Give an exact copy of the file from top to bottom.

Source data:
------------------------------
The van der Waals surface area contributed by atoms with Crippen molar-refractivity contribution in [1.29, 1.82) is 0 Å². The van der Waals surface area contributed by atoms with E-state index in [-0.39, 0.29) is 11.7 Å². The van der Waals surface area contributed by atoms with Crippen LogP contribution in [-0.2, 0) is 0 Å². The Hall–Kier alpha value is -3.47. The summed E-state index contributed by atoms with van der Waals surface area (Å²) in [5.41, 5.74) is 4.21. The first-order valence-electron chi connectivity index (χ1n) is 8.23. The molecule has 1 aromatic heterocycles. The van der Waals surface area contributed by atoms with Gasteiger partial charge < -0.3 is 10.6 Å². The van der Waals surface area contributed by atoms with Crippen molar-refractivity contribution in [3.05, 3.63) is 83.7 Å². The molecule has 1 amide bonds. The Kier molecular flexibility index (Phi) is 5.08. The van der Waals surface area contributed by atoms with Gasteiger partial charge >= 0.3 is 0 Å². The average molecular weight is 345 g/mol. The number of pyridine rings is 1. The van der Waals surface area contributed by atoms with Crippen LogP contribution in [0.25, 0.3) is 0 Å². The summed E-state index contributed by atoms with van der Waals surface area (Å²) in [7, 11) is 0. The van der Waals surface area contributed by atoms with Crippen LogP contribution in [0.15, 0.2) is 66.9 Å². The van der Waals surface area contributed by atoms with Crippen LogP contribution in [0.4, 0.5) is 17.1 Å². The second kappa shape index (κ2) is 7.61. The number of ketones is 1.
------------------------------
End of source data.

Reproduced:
The van der Waals surface area contributed by atoms with Crippen molar-refractivity contribution in [1.29, 1.82) is 0 Å². The van der Waals surface area contributed by atoms with E-state index in [-0.39, 0.29) is 11.7 Å². The van der Waals surface area contributed by atoms with Crippen LogP contribution in [-0.2, 0) is 0 Å². The Hall–Kier alpha value is -3.47. The summed E-state index contributed by atoms with van der Waals surface area (Å²) in [5.41, 5.74) is 4.21. The first-order valence-electron chi connectivity index (χ1n) is 8.23. The molecule has 1 aromatic heterocycles. The van der Waals surface area contributed by atoms with Gasteiger partial charge < -0.3 is 10.6 Å². The van der Waals surface area contributed by atoms with Crippen molar-refractivity contribution in [3.05, 3.63) is 83.7 Å². The molecule has 1 amide bonds. The Kier molecular flexibility index (Phi) is 5.08. The van der Waals surface area contributed by atoms with Gasteiger partial charge >= 0.3 is 0 Å². The average molecular weight is 345 g/mol. The number of pyridine rings is 1. The van der Waals surface area contributed by atoms with Crippen LogP contribution in [0.25, 0.3) is 0 Å². The summed E-state index contributed by atoms with van der Waals surface area (Å²) in [7, 11) is 0. The van der Waals surface area contributed by atoms with Crippen LogP contribution in [0.15, 0.2) is 66.9 Å². The van der Waals surface area contributed by atoms with Crippen LogP contribution in [0.4, 0.5) is 17.1 Å². The second kappa shape index (κ2) is 7.61. The number of ketones is 1.